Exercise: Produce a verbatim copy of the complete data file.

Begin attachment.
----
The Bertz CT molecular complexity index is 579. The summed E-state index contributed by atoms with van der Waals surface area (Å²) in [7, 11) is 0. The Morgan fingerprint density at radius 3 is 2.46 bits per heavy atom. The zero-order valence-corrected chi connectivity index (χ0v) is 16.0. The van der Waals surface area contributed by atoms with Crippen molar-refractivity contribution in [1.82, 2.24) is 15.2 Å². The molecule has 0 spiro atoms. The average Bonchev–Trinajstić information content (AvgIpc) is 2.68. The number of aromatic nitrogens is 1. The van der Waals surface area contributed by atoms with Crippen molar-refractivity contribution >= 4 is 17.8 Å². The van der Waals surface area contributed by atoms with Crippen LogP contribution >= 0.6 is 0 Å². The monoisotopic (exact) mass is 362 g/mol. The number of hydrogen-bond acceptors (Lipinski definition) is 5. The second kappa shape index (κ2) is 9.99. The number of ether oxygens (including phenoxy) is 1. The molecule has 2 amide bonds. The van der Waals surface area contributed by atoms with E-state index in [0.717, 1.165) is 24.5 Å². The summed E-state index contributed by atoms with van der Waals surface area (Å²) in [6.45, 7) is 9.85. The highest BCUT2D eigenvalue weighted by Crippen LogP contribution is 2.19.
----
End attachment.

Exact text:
The Bertz CT molecular complexity index is 579. The summed E-state index contributed by atoms with van der Waals surface area (Å²) in [7, 11) is 0. The Morgan fingerprint density at radius 3 is 2.46 bits per heavy atom. The zero-order valence-corrected chi connectivity index (χ0v) is 16.0. The van der Waals surface area contributed by atoms with Crippen molar-refractivity contribution in [1.82, 2.24) is 15.2 Å². The molecule has 0 spiro atoms. The average Bonchev–Trinajstić information content (AvgIpc) is 2.68. The number of aromatic nitrogens is 1. The van der Waals surface area contributed by atoms with Crippen molar-refractivity contribution >= 4 is 17.8 Å². The van der Waals surface area contributed by atoms with Crippen LogP contribution >= 0.6 is 0 Å². The monoisotopic (exact) mass is 362 g/mol. The number of hydrogen-bond acceptors (Lipinski definition) is 5. The second kappa shape index (κ2) is 9.99. The number of ether oxygens (including phenoxy) is 1. The molecule has 2 amide bonds. The van der Waals surface area contributed by atoms with E-state index in [0.717, 1.165) is 24.5 Å². The summed E-state index contributed by atoms with van der Waals surface area (Å²) in [6.45, 7) is 9.85. The highest BCUT2D eigenvalue weighted by Crippen LogP contribution is 2.19.